Jamie New (Max Harwood) — as he’s re-named here — is gay. However, that’s not even the issue. His classmates already know this. Jamie is out at the beginning of the picture. While his peers are thinking about what they want to be after graduation, Jamie wants to be a drag queen. He craves the spotlight and needs to be a star. The upcoming prom is the pivotal location where he hopes to unveil his new persona. His best friend Pritti (Lauren Patel) and his loving single mother, Margaret (Sarah Lancashire) may register slight surprise initially, but quickly shower him with unwavering support. There’s also local drag legend Hugo Battersby / Loco Chanelle (Richard E. Grant). He acts as a mentor. Even Jamie’s schoolmates seem mostly OK with his decision save for the obligatory class bully (Samuel Bottomley). The underwritten character casts a dismissive remark here and there, but never physical violence. Providing more genuine conflict is his absent father (Ralph Ineson), who wants nothing to do with him and one teacher, Miss Hedge (Sharon Horgan).

Miss Hedge (Sharon Horgan) is a fascinating character. She imbues the saga with some unexpected nuance and complexity. She isn’t so much intolerant as irritated by this diva who demands to be the center of attention in her class. “I’m a superstar and you don’t even know it,” Jamie sings in a lively production number where the boy daydreams a full-on performance with his classmates as backup dancers. Miss Hedge has no problems with his desire to wear a dress and be a drag queen. However, the prom she contends is not the setting. The yearly dance is a place for all the kids to shine. Jamie’s desire threatens to seize focus. The gala for many becomes a celebration of one. In a musical where you’re playing to the back of the house, her negativity has the undermining temperament of a villain, but here it’s registering a little subtlety. Her pushing back on his narcissism starts to make sense.

The central conceit could have been handled in any number of ways. Here the drama is presented as a cheery and upbeat crowd-pleaser. The lesson promotes the timeworn mantra “Be true to yourself.” Disregard what other people think. The thing is, Jamie does care. His biggest fear: being ignored. He is supremely self-absorbed. He aspires to be famous and demands that everybody love him. His personality is all ME! ME! ME! His ego grows a little less inspiring after a while.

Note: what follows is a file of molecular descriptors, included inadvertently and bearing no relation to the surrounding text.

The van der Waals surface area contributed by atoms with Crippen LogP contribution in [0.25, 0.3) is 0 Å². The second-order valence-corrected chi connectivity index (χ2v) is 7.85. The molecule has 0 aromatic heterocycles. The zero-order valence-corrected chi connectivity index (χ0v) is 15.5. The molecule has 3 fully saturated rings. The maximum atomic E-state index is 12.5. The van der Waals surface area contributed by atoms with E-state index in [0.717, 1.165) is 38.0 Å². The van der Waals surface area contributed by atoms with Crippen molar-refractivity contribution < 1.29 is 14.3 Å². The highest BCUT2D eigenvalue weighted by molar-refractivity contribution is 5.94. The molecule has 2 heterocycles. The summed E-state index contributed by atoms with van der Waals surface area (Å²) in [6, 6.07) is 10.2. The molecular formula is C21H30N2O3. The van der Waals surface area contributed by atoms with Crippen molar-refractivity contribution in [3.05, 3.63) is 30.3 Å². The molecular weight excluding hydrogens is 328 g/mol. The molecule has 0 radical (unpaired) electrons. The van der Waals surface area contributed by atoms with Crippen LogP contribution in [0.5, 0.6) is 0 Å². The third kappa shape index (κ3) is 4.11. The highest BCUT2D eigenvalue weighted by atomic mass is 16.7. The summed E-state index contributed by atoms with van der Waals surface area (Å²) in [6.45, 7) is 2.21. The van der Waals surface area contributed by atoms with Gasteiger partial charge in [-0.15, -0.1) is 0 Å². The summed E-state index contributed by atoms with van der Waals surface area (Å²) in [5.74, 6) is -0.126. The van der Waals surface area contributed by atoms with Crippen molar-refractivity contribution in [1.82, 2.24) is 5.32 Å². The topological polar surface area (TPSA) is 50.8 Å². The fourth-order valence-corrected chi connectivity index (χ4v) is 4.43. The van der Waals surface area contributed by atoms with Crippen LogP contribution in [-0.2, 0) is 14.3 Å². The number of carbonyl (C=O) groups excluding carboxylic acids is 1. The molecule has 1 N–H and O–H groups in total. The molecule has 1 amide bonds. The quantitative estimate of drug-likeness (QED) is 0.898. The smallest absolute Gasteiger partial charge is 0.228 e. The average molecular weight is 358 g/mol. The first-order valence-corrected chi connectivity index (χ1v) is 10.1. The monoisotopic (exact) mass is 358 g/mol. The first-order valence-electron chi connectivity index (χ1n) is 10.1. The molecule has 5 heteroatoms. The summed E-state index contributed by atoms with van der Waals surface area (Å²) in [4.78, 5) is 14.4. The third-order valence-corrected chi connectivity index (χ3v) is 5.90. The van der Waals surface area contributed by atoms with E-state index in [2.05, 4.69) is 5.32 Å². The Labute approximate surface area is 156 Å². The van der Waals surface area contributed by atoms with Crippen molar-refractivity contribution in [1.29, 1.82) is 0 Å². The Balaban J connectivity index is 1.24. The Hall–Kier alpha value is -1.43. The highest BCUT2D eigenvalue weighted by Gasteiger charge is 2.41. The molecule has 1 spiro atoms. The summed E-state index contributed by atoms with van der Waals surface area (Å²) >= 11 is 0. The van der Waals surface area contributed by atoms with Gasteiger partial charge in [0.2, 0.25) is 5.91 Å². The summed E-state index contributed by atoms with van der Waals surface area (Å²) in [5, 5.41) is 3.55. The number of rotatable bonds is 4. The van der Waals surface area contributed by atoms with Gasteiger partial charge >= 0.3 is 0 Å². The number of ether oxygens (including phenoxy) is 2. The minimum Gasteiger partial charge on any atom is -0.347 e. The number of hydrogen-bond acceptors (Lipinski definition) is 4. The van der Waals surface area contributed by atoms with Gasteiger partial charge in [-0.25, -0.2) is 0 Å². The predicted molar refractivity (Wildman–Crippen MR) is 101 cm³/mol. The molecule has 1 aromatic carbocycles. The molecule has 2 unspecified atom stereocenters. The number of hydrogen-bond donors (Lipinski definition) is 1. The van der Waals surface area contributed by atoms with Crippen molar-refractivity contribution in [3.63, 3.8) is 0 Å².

Propelling the lighthearted spirit is an energetic collection of show tunes. Full disclosure — initially, I thought the songs were merely pleasant. I couldn’t recall a single one immediately after I watched the film. Then I started listening to the movie soundtrack. Its buoyant energy started to work its way into my consciousness. I’ve been humming it ever since, “Everybody’s talking ’bout J-J-Jamie. Everybody’s talking ’bout the boy in the dress who was born to impress” the students sing at school. The title track occurs after they attend Jamie’s drag show the night before. Other highlights include Jamie’s mother’s poignant ode “He’s My Boy” and “This Was Me,” a vulnerable reminiscence from Hugo about the past. The aforementioned “And You Don’t Even Know It” is perhaps the stage musical’s best-known ditty. These hook-laden melodies paired with the imaginatively staged routines elevate the production. The subject of self-acceptance comes across as superficial at times but the colorful, catchy compositions have a joy that propels the message of encouragement with vitality and verve.

09-19-21

Pig

Posted in Crime, Drama with tags on September 30, 2021 by Mark Hobin

Rating: 2.5 out of 5.

It’s difficult to pinpoint when Nicolas Cage first earned a reputation as an eccentric actor. Many say it started back in 1988 when he ate live cockroach in the cult comedy-horror Vampire’s Kiss. I’d argue it started even earlier. Listen to the high-pitched voice he uses in Peggy Sue Got Married and tell me that’s not a ridiculous choice. Anyway, his scenery-chewing sensibilities continue to be put to good use. Recent productions Mandy and Color out of Space continue to feature manic performances. So it is an amusing irony that a movie where he doesn’t “ham it up” is in a picture called Pig.

This is the portrait of a reclusive hermit named Robin Feld who owns a truffle-finding pig. Then one day some intruders break into his home and steal her. Thus begins an expedition to find out where his beloved pet has been taken. At first, we’re led to believe he’s practically homeless living in a shack in the forested outskirts of Portland but little details are slowly unveiled. Robin is currently a widower mourning the death of his wife. We find out rather early that he was once a prominent chef. He is joined by a cohort named Amir (Alex Wolff) — an awkward young man who supplies luxury ingredients to high-end restaurants.